DCSIMG

Wedding bills

As Scotland becomes more secular, where all voices are heard with no preference to any group, the Humanist Society Scotland hopes that future ­debates on public policy are conducted with adherence to all the facts, fairly presented.

Recently, opponents of same-sex marriage have been ­distributing leaflets containing misinformation, bordering on propaganda.

Consultation on a bill is not a referendum, but if it were, the charge of ballot-rigging would apply to the same-sex marriage consultation. Whereas online forms provided by supporters of equal marriage allowed dissent, the postcards circulated by the Catholic Church contained only one option, to “vote” against equal marriage – a perspective on democracy worthy of a third-world dictatorship.

It is claimed that in Spain “overall marriage rates plummeted” after equal marriage, but what is often ignored is the fact that the same rate of ­decline in marriage is occurring in most European countries, most of which do not have same-sex marriage.

Any proposed law should have two tests applied: will some people benefit and might it be detrimental to others?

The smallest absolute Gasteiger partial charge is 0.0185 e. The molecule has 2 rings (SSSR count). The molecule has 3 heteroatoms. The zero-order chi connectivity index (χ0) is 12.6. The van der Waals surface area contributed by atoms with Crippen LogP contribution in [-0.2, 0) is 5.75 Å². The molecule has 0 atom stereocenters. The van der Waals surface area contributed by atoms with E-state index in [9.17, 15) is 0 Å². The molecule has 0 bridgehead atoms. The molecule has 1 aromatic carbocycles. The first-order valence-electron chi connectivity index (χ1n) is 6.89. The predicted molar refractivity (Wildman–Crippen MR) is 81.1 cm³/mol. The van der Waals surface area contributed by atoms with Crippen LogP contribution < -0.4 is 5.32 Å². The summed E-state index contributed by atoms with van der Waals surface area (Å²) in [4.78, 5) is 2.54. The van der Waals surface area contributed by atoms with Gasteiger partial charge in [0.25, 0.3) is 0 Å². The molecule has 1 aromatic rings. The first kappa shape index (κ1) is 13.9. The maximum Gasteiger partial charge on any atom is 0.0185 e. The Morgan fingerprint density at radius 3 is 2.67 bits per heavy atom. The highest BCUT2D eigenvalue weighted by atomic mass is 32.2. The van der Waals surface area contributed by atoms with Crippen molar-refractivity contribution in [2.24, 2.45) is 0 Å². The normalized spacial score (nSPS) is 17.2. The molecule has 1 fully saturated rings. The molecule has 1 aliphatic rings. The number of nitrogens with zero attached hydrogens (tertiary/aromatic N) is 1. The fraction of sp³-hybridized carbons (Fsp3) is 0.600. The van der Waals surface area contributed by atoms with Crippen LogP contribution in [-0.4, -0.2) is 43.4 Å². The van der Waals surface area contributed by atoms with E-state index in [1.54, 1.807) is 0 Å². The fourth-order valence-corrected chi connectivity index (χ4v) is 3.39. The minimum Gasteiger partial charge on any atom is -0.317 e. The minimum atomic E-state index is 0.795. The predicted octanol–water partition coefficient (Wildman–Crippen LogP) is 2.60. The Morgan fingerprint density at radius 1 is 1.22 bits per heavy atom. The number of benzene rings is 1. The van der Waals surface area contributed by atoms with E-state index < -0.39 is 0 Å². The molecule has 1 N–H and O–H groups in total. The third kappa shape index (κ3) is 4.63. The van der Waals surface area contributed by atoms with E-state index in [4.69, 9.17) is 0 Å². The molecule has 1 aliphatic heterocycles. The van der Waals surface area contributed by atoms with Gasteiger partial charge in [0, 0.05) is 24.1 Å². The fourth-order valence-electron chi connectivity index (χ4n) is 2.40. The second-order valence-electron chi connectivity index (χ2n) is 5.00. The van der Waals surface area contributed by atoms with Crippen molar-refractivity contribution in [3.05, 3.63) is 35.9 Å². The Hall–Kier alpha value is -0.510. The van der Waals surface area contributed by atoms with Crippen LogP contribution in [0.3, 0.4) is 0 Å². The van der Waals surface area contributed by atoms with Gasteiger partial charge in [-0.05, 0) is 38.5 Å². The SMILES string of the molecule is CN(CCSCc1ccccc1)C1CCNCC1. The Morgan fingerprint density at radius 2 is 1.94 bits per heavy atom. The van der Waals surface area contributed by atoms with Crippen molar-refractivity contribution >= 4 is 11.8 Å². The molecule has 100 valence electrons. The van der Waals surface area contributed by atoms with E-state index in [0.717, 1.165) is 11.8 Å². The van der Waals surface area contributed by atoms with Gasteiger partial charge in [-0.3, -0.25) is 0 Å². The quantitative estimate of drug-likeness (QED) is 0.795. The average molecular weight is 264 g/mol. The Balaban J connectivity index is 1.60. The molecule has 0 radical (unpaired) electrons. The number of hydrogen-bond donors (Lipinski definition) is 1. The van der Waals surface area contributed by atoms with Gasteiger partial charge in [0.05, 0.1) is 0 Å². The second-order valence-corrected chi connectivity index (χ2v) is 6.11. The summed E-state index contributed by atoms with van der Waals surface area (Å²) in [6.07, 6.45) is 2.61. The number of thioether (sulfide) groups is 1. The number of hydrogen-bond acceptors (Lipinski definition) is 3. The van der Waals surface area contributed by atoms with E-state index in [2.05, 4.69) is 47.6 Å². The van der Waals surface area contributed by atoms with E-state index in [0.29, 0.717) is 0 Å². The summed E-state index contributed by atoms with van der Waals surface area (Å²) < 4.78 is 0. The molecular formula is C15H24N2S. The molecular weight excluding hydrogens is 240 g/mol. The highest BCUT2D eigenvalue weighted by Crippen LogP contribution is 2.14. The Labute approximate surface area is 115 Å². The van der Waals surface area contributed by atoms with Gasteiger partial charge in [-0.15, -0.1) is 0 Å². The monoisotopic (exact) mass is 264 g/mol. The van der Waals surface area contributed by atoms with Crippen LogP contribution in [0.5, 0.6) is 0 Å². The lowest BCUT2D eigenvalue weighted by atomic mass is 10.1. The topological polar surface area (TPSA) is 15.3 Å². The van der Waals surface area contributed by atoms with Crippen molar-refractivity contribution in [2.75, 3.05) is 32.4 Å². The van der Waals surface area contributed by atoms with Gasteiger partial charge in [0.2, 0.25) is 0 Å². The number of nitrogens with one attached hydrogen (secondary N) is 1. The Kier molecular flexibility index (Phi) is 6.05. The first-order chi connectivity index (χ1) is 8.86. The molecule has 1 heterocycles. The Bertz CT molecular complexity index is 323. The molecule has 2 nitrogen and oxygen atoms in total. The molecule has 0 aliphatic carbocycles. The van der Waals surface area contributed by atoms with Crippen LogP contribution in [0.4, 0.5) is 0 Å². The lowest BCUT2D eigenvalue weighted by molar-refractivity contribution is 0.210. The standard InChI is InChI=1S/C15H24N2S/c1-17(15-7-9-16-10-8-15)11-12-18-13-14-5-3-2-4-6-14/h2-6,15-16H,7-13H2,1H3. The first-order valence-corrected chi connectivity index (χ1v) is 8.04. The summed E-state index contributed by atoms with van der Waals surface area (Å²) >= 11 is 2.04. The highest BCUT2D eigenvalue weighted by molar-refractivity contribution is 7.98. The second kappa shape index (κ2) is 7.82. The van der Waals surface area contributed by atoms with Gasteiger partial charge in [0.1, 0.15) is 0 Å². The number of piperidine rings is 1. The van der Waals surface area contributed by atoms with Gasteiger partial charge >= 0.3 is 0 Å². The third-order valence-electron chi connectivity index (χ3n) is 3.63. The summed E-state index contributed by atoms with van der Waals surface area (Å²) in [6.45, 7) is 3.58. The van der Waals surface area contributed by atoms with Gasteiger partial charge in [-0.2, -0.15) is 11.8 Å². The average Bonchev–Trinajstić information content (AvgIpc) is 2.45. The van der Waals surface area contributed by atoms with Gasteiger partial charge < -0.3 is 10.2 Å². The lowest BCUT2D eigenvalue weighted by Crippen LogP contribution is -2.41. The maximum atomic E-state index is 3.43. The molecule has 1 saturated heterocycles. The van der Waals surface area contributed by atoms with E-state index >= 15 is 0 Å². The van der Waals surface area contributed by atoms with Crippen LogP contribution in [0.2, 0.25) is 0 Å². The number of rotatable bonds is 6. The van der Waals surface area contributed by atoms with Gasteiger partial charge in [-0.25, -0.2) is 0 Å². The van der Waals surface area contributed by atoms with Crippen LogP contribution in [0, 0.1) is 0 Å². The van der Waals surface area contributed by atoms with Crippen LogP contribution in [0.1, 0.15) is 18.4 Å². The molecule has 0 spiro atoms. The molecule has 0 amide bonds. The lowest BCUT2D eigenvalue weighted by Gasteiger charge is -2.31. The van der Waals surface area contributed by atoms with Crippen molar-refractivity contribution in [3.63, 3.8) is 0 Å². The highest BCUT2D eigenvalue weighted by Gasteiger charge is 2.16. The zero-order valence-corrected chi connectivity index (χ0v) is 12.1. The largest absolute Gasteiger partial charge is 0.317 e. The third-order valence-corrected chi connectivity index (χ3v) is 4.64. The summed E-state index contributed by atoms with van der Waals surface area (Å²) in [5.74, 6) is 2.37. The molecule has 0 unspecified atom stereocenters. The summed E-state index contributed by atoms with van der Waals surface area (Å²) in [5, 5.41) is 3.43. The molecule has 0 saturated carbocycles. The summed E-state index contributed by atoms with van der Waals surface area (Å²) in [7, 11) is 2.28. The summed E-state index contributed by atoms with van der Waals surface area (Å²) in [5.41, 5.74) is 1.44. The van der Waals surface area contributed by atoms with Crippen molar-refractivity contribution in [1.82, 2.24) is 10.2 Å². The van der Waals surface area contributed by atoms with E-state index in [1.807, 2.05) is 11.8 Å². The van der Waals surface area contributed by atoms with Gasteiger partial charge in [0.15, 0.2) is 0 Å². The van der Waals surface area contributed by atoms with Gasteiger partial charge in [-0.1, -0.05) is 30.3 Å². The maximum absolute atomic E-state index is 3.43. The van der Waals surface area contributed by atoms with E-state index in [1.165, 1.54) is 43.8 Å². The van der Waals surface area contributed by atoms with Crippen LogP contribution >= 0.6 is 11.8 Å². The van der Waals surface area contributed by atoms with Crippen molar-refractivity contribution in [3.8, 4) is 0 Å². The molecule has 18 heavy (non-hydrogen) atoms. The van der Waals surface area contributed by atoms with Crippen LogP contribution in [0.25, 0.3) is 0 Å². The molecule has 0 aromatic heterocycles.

In the case of same-sex ­marriage it will benefit gay and lesbian couples through the ­social acceptance and responsibilities of that institution and, despite predictions of calamity, no current damage or mechanism of future detriment to anyone has been demonstrated.

The leaflet from the Scotland for Marriage group concludes that “we should be free to disagree” and indeed after the bill allowing same-sex marriage that freedom will remain.

Ross Wright

Humanist Society 
Scotland

Hope Street

Glasgow

If marriage is to be redefined so that it no longer applies solely to one man and one woman, then on what grounds should there be an assumption that it is solely the prerogative of a 
“couple”, as opposed, for example, to a menage a trois, all of whom may consider themselves madly in love with each other.

Once the conventional 
understanding of a marriage is set aside, there are reasons 
other than religious bigotry for confusion as to what is ­appropriate.

Will, for example, there have to be a new definition of what constitutes consummation as grounds for annulment?

This matter of marital redefinition is not as simple as many suppose, but I rather imagine that divorce lawyers will be dealing with some very interesting cases in the near future.

M BATES

Upper Bow

Edinburgh

 
 
 

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